According to my source, Laning’s candidacy would represent efforts by the “money people” within the party to elect the DPW Chair they want. “They want to make someone chair who has been a member for less than two years and is totally unreliable on labor, economic issues, abortion rights, etc. It’s unbelievable,” said the source, noting Joe Wineke, Jeff Smith, and Jason Rae are all reliably progressive while in the opinion of my source Martha Laning isn’t as reliably progressive.

Corporate Democrats like Mary Burke and Martha Laning tried a strategy in 2014 of praising Republicans and running away from progressives, labor unions, and the middle class at nearly every opportunity, and it failed miserably in Wisconsin and many other states because it did nothing to win over persuadable voters while turning off progressives to the point that many of them didn’t vote in the November 2014 elections. Either Jason Rae or Martha Laning would be as big of a disaster, if not even more of a disaster, as DPW chair than Mike Tate has been for the past six years. Given how important Wisconsin is to the 2016 elections, Wisconsin, and, for that matter, America, can’t afford a DPW chair candidate who would run the same failed strategy or an even worse strategy.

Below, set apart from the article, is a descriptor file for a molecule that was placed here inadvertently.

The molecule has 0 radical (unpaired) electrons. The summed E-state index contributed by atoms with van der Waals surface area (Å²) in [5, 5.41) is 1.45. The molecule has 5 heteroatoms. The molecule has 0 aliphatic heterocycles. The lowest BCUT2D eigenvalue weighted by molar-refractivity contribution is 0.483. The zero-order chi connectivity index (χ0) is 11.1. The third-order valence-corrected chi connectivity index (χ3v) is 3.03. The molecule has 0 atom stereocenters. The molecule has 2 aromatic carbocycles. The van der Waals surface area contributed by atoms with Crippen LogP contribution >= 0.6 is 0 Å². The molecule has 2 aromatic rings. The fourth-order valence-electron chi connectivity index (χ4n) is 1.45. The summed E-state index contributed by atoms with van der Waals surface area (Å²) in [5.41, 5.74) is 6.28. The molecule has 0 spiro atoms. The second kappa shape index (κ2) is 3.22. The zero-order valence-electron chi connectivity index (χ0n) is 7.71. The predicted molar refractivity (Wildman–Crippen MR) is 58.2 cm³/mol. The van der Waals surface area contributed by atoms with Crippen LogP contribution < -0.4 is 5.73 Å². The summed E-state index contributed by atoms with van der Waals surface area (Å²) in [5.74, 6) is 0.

PROVISIONAL ENDORSEMENT: Jeff Smith for Democratic Party of Wisconsin Chairperson

I’m provisionally endorsing Jeff Smith’s campaign for Chairperson of the Democratic Party of Wisconsin (DPW). Please note that my endorsement of Smith for DPW Chair is only a provisional endorsement and not a full endorsement at this time, since I’m only endorsing Smith provided that a potential candidate for DPW Chair, Lori Compas, does not enter the race for DPW Chair. If Compas runs for DPW Chair (which is not likely, since it’s been a while since she stated that she was considering a run and hasn’t said anything about whether or not she’ll run since then), I will pull my endorsement of Smith and endorse Compas instead, while, if Compas does not run for DPW Chair, my provisional endorsement of Smith will automatically become a full endorsement of Smith.